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First AMA president from NM addresses country’s health issues

Copyright © 2019 Albuquerque Journal

In 2017, Dr. Barbara McAneny heard her name announced as the president-elect of the American Medical Association, making her the first New Mexican to be elected head of the largest association of doctors in the country.

Dr. Barbara McAneny, who has led New Mexico Oncology and Hematology Consultants Ltd. for 20 years, served for a year as president of the American Medical Association. (Marla Brose/Albuquerque Journal)

“Being elected … was probably one of the happiest moments of my life,” she said. “I was thrilled, and relieved and just ecstatic.”

In her year in charge of the association that ended in June, McAneny worked to combat physician burnout and the skyrocketing cost of prescription drugs. In March, she led the medical association’s fight against the Trump Administration’s rule that prohibited family planning clinics funded by the federal Title X program from making abortion-related referrals.

For McAneny, who has led New Mexico Oncology and Hematology Consultants Ltd. for more than 20 years, the presidency was a learning experience. As president of the AMA, McAneny was in charge of speaking publicly on behalf of the organization about a wide variety of hot-button health topics, from insurance to opioid abuse.

“The AMA touches all facets of health care, and we touch every physician, and therefore every community,” she said.

Frustration, burn out

While traveling across the country speaking with groups of doctors, one issue that she said came up consistently was doctors getting frustrated and burned out by the profession. According to statistics from the AMA, 5% of doctors are looking to leave the profession, while about half have considered cutting hours.

McAneny said it comes down to a lack of control for unhappy doctors working in large hospitals, since many don’t feel like they have a say in the direction of the hospital or the number of patients they can work with. She added that physicians in smaller practices often feel squeezed by the rising cost of administering care.

“And this is happening during a time when we are facing a physician shortage,” she said.

The problem is particularly dire in New Mexico, which ranked 44th nationally in number of physicians per 100,000 residents, according to a study from The Senior List.

While McAneny noted that the AMA has worked to make it easier to process electronic medical records and added resources for physicians, she added that the underlying issues won’t change until the larger health care system becomes more friendly to both doctors and patients.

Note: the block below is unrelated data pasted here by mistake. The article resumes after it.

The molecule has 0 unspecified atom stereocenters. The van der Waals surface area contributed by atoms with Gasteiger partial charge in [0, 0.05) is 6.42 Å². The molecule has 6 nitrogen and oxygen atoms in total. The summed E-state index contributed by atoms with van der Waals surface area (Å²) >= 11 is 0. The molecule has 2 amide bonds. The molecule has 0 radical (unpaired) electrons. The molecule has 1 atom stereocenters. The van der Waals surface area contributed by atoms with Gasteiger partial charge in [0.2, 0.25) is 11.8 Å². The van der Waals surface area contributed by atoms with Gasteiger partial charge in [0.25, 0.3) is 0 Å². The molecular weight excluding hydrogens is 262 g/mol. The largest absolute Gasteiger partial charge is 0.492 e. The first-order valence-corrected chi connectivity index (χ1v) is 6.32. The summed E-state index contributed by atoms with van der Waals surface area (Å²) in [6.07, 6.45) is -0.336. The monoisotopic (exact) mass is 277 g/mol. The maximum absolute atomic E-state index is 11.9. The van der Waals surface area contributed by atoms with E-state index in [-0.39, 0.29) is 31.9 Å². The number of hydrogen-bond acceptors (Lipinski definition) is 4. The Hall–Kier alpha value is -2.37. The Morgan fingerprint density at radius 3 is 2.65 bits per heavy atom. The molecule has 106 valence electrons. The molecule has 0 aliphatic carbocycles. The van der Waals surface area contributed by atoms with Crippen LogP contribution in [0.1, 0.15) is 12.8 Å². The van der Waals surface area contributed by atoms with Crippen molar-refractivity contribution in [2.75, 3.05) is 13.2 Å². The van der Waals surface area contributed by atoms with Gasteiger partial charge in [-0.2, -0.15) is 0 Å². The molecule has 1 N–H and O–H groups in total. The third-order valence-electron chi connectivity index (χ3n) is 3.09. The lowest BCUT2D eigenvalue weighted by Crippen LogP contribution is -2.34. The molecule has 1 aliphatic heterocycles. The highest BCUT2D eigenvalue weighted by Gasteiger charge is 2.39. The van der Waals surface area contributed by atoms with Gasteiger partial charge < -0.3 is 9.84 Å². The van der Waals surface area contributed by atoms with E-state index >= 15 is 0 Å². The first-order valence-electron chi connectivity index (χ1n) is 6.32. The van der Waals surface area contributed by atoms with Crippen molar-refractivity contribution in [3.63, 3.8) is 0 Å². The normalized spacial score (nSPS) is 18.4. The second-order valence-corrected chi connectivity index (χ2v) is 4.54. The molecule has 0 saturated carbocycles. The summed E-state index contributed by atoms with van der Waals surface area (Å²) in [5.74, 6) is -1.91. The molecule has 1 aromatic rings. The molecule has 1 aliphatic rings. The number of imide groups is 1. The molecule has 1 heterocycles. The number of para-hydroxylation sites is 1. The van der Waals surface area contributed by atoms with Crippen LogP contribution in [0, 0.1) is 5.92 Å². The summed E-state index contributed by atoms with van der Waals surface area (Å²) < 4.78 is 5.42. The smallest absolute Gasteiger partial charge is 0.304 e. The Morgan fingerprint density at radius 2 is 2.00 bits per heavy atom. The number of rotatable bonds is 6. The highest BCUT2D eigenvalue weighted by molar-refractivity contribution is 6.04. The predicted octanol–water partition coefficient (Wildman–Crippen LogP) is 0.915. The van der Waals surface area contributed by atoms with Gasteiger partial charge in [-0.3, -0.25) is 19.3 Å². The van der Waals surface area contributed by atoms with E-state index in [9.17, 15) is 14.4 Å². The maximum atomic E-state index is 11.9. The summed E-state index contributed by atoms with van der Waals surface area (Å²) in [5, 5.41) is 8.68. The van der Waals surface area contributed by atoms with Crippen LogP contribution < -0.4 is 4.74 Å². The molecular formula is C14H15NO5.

‘Band-aids’

“Those things are band-aids we’re putting on a frustrating system,” she said.

Similarly, McAneny pointed to the cost of health care as a looming problem. According to data from the medical association, Americans spent $3.5 trillion on health care in 2018, and that number may reach $5.5 trillion by 2026. Without a change, McAneny said health care may make discretionary spending impossible for many Americans.

“I don’t think there can be money for roads, or bridges, or fire departments or schools if we’re eating up all our discretionary money on health care,” she said.

She added that roughly 90% of the expenditures was aimed at addressing chronic illness, including diabetes, hypertension and cancer. Because of that, she stressed the need for more of that money to go toward small, local clinics that help with preventing illness, rather than large hospital expansions.

When asked about opioid abuse, McAneny acknowledged that doctors have over-prescribed the painkillers in the past, but are now streamlining access to treatment and working to remove the stigma associated with opioid abuse.

“We have to recognize that this is not a moral failing, but a chemical disease,” she said.

NM links

McAneny, who continued to see patients on a limited basis at New Mexico Cancer Center, which is owned by New Mexico Oncology and Hematology Consultants Ltd., during her tenure as president, said many of the national issues she worked on as AMA president have direct links to her work in New Mexico. She called the Land of Enchantment a “perfect laboratory” for potential changes.

“If we can take care of our population, with its diversity and its lack of resources…we can manage to be the model for how it could work elsewhere in the country,” she said.

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